A couple of decades ago, industry analysts predicted that Amazon would kill off the physical bookstore with its ability to deliver books practically anywhere with the click of a button. Since then, the online retailer has expanded into dozens of other businesses, distributing everything from toys to gardening equipment.

There's one area, however, in which Amazon could still reach much farther, and that's its grocery line. Now the company may have discovered a solution — and the answer might mean a return to brick-and-mortar days.

Amazon wants to set up drive-through grocery stores where consumers can pick up goods they've ordered online, according to the Silicon Valley Business Journal. Where this could have the biggest impact is on perishables, which obviously require timely delivery.

Although shoppers can already buy some perishables through Amazon Fresh and get them delivered the same day, the $300 annual membership isn't for everyone. And the logistics of delivering fresh groceries right to people's homes is still a big challenge. Amazon has reportedly explored retail locations before, but doing it just for groceries would be a different thing entirely.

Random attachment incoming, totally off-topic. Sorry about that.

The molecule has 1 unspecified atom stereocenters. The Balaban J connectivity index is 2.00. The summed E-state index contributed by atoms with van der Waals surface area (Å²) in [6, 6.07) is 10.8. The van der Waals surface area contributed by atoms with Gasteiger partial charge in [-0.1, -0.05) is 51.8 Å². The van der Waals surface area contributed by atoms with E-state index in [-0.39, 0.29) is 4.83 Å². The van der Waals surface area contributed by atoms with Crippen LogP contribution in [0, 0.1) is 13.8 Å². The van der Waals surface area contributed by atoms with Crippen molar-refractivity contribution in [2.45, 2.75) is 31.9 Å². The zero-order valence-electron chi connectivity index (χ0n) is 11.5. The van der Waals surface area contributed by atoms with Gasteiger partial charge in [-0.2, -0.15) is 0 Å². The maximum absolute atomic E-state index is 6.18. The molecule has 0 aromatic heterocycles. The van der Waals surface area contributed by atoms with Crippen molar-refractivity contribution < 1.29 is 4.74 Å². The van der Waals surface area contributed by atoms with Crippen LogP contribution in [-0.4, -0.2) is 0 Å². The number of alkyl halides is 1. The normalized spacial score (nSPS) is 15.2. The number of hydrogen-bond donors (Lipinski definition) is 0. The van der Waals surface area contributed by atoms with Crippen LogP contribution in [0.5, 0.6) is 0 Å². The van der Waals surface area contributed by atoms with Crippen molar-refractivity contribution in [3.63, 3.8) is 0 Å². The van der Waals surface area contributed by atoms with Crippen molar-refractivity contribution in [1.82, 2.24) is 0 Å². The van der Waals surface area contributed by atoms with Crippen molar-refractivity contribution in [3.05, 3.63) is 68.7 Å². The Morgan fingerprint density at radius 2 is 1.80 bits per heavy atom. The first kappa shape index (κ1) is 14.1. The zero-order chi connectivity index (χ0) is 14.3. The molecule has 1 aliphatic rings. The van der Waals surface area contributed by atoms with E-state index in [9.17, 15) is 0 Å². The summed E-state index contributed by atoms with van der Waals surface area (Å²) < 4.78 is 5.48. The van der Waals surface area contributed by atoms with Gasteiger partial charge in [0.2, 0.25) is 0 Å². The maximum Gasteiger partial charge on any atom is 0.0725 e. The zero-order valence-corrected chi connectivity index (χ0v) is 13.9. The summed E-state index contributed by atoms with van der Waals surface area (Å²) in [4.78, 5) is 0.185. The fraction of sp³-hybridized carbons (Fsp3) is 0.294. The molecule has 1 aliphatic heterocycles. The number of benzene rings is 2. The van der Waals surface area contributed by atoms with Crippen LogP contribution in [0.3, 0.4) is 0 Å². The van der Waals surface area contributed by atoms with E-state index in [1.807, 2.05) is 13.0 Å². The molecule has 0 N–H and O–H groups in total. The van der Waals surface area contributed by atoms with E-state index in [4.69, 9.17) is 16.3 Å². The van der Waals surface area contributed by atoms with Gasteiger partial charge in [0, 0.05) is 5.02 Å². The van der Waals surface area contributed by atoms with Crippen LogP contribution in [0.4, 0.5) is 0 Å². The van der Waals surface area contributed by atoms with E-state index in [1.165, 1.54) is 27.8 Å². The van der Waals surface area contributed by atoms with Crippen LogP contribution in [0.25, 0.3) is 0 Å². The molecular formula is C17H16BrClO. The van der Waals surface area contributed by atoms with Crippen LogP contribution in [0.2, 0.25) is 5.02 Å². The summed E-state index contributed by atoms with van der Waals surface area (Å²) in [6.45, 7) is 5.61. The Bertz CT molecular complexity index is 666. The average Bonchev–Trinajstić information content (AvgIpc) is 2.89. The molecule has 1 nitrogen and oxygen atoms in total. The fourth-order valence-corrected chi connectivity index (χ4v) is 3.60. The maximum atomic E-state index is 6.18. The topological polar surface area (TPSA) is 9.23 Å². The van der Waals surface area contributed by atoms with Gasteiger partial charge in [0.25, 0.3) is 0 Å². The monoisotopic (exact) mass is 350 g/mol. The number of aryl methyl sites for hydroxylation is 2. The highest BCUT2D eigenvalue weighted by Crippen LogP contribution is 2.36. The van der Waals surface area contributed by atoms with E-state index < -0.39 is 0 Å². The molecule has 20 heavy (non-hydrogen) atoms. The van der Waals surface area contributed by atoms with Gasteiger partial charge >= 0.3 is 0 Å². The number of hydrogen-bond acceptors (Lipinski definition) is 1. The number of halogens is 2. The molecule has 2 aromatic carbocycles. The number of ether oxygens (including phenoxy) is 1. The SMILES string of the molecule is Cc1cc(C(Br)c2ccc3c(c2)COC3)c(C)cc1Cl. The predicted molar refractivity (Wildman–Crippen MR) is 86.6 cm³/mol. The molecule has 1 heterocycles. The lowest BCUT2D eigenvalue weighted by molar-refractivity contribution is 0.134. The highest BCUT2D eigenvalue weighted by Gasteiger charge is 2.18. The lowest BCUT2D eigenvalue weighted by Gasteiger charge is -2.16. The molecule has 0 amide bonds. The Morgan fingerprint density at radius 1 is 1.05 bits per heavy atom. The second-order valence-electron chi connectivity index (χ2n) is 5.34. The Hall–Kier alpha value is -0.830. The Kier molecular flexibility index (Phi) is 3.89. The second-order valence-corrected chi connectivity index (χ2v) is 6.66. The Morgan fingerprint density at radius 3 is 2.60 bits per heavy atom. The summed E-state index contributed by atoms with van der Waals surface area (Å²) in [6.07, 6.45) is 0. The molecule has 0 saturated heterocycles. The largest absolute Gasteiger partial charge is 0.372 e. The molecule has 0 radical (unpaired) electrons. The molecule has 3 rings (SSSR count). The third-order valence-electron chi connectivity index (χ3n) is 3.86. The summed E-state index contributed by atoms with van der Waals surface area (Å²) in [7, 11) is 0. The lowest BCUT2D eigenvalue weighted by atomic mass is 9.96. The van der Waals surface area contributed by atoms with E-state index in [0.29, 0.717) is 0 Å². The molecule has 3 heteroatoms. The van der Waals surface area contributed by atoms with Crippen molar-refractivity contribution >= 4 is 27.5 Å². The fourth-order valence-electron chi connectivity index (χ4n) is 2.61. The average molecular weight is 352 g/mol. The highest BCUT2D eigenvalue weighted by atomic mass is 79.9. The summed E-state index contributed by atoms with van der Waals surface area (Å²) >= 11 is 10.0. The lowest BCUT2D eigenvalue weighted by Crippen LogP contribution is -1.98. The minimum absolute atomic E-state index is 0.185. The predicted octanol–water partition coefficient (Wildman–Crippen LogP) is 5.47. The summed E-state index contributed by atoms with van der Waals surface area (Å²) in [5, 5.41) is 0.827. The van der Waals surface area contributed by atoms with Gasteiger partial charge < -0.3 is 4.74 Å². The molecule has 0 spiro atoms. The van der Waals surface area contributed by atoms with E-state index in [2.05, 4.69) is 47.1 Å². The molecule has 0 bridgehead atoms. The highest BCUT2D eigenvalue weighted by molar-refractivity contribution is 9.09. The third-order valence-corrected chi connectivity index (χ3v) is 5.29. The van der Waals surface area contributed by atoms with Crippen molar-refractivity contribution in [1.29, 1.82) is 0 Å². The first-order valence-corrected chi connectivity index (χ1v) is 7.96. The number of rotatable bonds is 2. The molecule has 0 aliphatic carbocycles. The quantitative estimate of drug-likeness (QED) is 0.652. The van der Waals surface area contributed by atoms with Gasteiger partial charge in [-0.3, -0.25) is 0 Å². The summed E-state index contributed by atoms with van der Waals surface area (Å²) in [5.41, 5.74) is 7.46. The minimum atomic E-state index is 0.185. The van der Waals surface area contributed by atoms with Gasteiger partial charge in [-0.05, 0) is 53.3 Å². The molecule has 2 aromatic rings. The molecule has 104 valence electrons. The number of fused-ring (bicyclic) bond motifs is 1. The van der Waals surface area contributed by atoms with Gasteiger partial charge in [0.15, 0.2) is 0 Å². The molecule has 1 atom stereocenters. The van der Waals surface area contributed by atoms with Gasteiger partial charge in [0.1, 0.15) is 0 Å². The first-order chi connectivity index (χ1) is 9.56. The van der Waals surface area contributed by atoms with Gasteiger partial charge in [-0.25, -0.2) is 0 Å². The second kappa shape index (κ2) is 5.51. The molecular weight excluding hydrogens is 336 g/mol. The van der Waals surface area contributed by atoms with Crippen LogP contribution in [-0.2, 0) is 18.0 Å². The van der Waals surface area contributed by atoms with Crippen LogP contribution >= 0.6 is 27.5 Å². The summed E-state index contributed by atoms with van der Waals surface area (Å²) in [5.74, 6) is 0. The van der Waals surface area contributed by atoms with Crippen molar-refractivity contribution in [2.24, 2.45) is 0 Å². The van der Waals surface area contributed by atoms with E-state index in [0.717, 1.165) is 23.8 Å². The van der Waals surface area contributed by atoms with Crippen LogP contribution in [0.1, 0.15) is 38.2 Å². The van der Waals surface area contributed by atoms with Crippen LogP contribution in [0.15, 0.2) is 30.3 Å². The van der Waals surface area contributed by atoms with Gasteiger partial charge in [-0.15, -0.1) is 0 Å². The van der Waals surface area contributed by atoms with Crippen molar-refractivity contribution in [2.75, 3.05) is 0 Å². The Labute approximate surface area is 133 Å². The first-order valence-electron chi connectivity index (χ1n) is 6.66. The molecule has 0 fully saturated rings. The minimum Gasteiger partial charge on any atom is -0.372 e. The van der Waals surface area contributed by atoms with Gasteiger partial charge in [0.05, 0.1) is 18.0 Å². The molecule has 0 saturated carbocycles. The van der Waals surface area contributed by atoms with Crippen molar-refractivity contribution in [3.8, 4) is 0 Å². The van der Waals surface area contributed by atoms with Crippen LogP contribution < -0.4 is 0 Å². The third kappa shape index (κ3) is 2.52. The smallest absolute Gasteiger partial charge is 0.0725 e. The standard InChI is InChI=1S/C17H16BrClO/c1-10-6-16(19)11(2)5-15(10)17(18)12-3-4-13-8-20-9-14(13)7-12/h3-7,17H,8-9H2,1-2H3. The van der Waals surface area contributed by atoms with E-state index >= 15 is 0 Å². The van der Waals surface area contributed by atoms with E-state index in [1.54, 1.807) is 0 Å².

[Amazon is reportedly opening a physical store. Here's what that could reveal about the future of retail.]

Providing drop points or mini-warehouses where shoppers can pick up their goods could be an effective solution. Even if they had to drive there once a week, they wouldn't need to spend time assembling their purchases as in normal grocery stores. And despite the probably high cost of offering physical locations around the country, Amazon has demonstrated its willingness on many occasions to take a hit if it means getting more (and more valued) subscribers.

Someday, Amazon could figure out how to deliver small batches of groceries by drone. But that day isn't here yet. And until it arrives, it looks as if we could see an e-retail pioneer turn to brick-and-mortar stores as a fix to a problem, not an obstacle to be crushed underfoot.

Amazon — whose CEO, Jeffrey Bezos, owns The Post — didn't immediately respond to a request for comment.